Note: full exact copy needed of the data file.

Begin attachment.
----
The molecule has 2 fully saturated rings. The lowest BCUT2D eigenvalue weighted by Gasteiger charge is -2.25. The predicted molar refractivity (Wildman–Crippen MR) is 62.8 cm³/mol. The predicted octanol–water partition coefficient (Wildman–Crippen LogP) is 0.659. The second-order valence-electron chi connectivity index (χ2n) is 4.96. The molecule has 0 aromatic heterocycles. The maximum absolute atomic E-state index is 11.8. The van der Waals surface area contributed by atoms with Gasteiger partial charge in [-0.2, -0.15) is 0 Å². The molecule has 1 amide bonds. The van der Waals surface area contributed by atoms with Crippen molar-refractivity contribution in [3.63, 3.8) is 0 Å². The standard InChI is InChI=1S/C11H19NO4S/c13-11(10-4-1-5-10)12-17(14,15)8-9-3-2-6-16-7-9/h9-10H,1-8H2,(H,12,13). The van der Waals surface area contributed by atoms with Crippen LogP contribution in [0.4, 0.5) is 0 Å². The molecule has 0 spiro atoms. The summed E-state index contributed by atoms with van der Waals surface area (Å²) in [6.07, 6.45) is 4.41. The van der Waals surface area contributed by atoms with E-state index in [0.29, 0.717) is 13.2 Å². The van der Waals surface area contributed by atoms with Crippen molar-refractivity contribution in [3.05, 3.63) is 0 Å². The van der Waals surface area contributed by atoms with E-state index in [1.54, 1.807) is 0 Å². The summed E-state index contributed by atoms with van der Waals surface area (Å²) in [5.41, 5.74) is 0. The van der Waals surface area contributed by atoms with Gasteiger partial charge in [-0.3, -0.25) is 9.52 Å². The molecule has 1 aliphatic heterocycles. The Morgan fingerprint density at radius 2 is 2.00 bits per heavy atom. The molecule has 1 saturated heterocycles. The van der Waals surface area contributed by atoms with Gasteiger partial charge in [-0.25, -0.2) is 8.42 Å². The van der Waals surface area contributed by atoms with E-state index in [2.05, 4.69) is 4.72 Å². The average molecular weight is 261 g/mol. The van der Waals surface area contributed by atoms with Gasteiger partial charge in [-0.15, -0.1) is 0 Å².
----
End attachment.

The molecule has 2 fully saturated rings. The lowest BCUT2D eigenvalue weighted by Gasteiger charge is -2.25. The predicted molar refractivity (Wildman–Crippen MR) is 62.8 cm³/mol. The predicted octanol–water partition coefficient (Wildman–Crippen LogP) is 0.659. The second-order valence-electron chi connectivity index (χ2n) is 4.96. The molecule has 0 aromatic heterocycles. The maximum absolute atomic E-state index is 11.8. The van der Waals surface area contributed by atoms with Gasteiger partial charge in [-0.2, -0.15) is 0 Å². The molecule has 1 amide bonds. The van der Waals surface area contributed by atoms with Crippen molar-refractivity contribution in [3.63, 3.8) is 0 Å². The standard InChI is InChI=1S/C11H19NO4S/c13-11(10-4-1-5-10)12-17(14,15)8-9-3-2-6-16-7-9/h9-10H,1-8H2,(H,12,13). The van der Waals surface area contributed by atoms with Crippen LogP contribution in [0.4, 0.5) is 0 Å². The molecule has 0 spiro atoms. The summed E-state index contributed by atoms with van der Waals surface area (Å²) in [6.07, 6.45) is 4.41. The van der Waals surface area contributed by atoms with E-state index in [0.29, 0.717) is 13.2 Å². The van der Waals surface area contributed by atoms with Crippen molar-refractivity contribution in [3.05, 3.63) is 0 Å². The van der Waals surface area contributed by atoms with E-state index in [1.54, 1.807) is 0 Å². The summed E-state index contributed by atoms with van der Waals surface area (Å²) in [5.41, 5.74) is 0. The van der Waals surface area contributed by atoms with Gasteiger partial charge in [-0.3, -0.25) is 9.52 Å². The molecule has 1 aliphatic heterocycles. The Morgan fingerprint density at radius 2 is 2.00 bits per heavy atom. The molecule has 1 saturated heterocycles. The van der Waals surface area contributed by atoms with Gasteiger partial charge in [-0.25, -0.2) is 8.42 Å². The van der Waals surface area contributed by atoms with E-state index in [2.05, 4.69) is 4.72 Å². The average molecular weight is 261 g/mol. The van der Waals surface area contributed by atoms with Gasteiger partial charge in [-0.15, -0.1) is 0 Å².